Maxine Haley

Maxine Haley, October 4, 1925 – July 26, 2014

On July 26, 2014 Maxine Haley unexpectedly and peacefully passed away. The PFLA owes a debt of gratitude to Maxine Haley and her family.

Maxine’s energy, tenacity and commitment to managing her land was a founding force in the early days of PFLA. It’s with gratitude, appreciation, respect and a healthy dose of fear we remember Maxine for her efforts, her contributions and the remarkable difference she made to private land forest management in B.C.

Rod Bealing explains, “In the dark days of the mid-1990s, everyone who had voluntarily put their land into the Managed Forest Program woke up one morning to a letter, from the then forest minister, saying (paraphrasing of course): “Welcome to the forest land reserve, we’ve effectively devalued your land over night by taking away any potential for higher-value, better-use opportunities your land might have had. Watch this space for more information as we develop regulations under the already heavily feared, complex and onerously prescriptive Forest Practices Code.”

Not surprisingly, this missive sent a shock wave through the entire forest owning community. Forest owners—large and small, coastal and interior, companies, families and individuals—were united in their common concern over the impact government could have on their land and their operations.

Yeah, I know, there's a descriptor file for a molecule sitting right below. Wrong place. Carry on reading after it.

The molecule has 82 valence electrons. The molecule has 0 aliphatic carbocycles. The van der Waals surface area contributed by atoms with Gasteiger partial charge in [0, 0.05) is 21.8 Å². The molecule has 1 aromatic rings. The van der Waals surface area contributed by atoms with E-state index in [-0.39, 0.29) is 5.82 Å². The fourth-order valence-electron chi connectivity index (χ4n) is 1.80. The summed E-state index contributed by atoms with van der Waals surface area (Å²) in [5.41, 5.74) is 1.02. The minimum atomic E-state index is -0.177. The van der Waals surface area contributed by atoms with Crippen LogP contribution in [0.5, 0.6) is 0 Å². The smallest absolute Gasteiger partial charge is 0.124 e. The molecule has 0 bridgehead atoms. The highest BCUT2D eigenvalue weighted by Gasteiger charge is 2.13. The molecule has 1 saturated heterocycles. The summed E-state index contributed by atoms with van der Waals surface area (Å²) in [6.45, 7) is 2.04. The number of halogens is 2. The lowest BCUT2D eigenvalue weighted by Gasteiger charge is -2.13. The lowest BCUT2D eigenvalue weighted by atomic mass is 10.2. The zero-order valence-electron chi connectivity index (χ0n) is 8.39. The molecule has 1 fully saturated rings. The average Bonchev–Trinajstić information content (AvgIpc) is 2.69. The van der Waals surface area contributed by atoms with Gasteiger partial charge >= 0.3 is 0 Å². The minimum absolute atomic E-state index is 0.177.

The regulatory proposals at the time were more ideologically driven than science based. The group quickly recognized the need to organize and send messages back to government about the willingness to protect environmental values, but at the same time seek balance and secure recognition for private property rights and the freedom to manage our land.

Early on, Maxine Haley distinguished herself as a strong-minded individual with a striking capacity to speak her mind and a seemingly insatiable appetite for combat. Maxine proudly stepped up to become the spokesperson for the PFLA and served as the chair of the association from 1995 through 2008. Maxine’s commitment to private property rights and her belief in equity for landowners was an inspiring reminder that regardless of how good a job you’re doing on the ground, sometimes you just have to fight for what’s right.

While some of us had the pleasure to watch experienced politicians tremble in her presence, all of us had the benefit of her die-hard belief in the importance of real sustainable forestry passed from generation to generation. Maxine was a force to be reckoned with and will be greatly missed. Our deepest condolences go out to David and family, and PFLA hopes to continue to build on our history with the Haley family.